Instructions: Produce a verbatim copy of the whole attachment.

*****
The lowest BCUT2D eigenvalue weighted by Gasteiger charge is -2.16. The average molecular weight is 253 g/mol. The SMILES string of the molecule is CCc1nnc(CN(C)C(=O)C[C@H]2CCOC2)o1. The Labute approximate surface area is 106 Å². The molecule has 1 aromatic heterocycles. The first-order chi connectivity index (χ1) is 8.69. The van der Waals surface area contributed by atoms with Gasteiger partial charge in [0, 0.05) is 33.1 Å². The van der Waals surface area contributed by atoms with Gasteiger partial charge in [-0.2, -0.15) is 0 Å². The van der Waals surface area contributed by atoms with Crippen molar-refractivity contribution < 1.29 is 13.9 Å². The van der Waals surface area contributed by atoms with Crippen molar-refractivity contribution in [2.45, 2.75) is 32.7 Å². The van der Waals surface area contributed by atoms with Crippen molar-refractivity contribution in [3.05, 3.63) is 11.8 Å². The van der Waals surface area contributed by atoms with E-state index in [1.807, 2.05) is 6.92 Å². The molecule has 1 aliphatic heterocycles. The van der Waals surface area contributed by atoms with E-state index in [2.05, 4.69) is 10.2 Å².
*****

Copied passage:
The lowest BCUT2D eigenvalue weighted by Gasteiger charge is -2.16. The average molecular weight is 253 g/mol. The SMILES string of the molecule is CCc1nnc(CN(C)C(=O)C[C@H]2CCOC2)o1. The Labute approximate surface area is 106 Å². The molecule has 1 aromatic heterocycles. The first-order chi connectivity index (χ1) is 8.69. The van der Waals surface area contributed by atoms with Gasteiger partial charge in [0, 0.05) is 33.1 Å². The van der Waals surface area contributed by atoms with Gasteiger partial charge in [-0.2, -0.15) is 0 Å². The van der Waals surface area contributed by atoms with Crippen molar-refractivity contribution < 1.29 is 13.9 Å². The van der Waals surface area contributed by atoms with Crippen molar-refractivity contribution in [2.45, 2.75) is 32.7 Å². The van der Waals surface area contributed by atoms with Crippen molar-refractivity contribution in [3.05, 3.63) is 11.8 Å². The van der Waals surface area contributed by atoms with E-state index in [1.807, 2.05) is 6.92 Å². The molecule has 1 aliphatic heterocycles. The van der Waals surface area contributed by atoms with E-state index in [2.05, 4.69) is 10.2 Å².